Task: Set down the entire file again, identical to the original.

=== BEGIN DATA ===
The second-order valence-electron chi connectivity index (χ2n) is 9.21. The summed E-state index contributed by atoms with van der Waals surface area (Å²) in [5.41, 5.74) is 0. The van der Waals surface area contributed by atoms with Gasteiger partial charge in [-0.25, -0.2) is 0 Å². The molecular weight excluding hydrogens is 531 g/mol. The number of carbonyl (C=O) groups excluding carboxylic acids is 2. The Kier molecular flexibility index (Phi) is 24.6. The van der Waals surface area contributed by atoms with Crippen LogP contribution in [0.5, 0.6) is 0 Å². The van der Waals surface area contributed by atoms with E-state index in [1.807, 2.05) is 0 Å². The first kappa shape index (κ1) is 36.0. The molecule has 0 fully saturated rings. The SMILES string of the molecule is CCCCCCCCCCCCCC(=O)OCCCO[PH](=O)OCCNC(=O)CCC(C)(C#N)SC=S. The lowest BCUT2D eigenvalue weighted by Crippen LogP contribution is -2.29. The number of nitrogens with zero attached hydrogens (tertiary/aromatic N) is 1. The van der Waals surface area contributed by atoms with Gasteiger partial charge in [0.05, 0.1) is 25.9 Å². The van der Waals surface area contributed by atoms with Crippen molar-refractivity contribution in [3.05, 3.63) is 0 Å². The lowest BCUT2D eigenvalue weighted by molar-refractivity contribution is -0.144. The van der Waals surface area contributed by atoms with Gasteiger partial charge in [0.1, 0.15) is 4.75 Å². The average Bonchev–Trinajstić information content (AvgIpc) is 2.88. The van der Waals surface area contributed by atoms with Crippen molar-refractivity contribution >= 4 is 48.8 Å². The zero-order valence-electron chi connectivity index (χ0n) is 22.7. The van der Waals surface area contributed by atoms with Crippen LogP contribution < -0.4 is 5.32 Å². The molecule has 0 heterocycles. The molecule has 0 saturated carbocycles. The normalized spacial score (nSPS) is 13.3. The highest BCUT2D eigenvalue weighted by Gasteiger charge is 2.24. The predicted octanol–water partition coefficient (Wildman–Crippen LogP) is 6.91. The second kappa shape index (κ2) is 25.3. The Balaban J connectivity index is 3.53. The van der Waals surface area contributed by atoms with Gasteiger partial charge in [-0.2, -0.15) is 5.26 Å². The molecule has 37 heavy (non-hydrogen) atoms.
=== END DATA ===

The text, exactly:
The second-order valence-electron chi connectivity index (χ2n) is 9.21. The summed E-state index contributed by atoms with van der Waals surface area (Å²) in [5.41, 5.74) is 0. The van der Waals surface area contributed by atoms with Gasteiger partial charge in [-0.25, -0.2) is 0 Å². The molecular weight excluding hydrogens is 531 g/mol. The number of carbonyl (C=O) groups excluding carboxylic acids is 2. The Kier molecular flexibility index (Phi) is 24.6. The van der Waals surface area contributed by atoms with Crippen LogP contribution in [0.5, 0.6) is 0 Å². The van der Waals surface area contributed by atoms with E-state index in [1.807, 2.05) is 0 Å². The first kappa shape index (κ1) is 36.0. The molecule has 0 fully saturated rings. The SMILES string of the molecule is CCCCCCCCCCCCCC(=O)OCCCO[PH](=O)OCCNC(=O)CCC(C)(C#N)SC=S. The lowest BCUT2D eigenvalue weighted by Crippen LogP contribution is -2.29. The number of nitrogens with zero attached hydrogens (tertiary/aromatic N) is 1. The van der Waals surface area contributed by atoms with Gasteiger partial charge in [0.05, 0.1) is 25.9 Å². The van der Waals surface area contributed by atoms with Crippen molar-refractivity contribution in [3.05, 3.63) is 0 Å². The lowest BCUT2D eigenvalue weighted by molar-refractivity contribution is -0.144. The van der Waals surface area contributed by atoms with Gasteiger partial charge in [0.1, 0.15) is 4.75 Å². The average Bonchev–Trinajstić information content (AvgIpc) is 2.88. The van der Waals surface area contributed by atoms with Crippen molar-refractivity contribution >= 4 is 48.8 Å². The zero-order valence-electron chi connectivity index (χ0n) is 22.7. The van der Waals surface area contributed by atoms with Crippen LogP contribution < -0.4 is 5.32 Å². The molecule has 0 heterocycles. The molecule has 0 saturated carbocycles. The normalized spacial score (nSPS) is 13.3. The highest BCUT2D eigenvalue weighted by Gasteiger charge is 2.24. The predicted octanol–water partition coefficient (Wildman–Crippen LogP) is 6.91. The second kappa shape index (κ2) is 25.3. The Balaban J connectivity index is 3.53. The van der Waals surface area contributed by atoms with Gasteiger partial charge in [-0.2, -0.15) is 5.26 Å². The molecule has 37 heavy (non-hydrogen) atoms.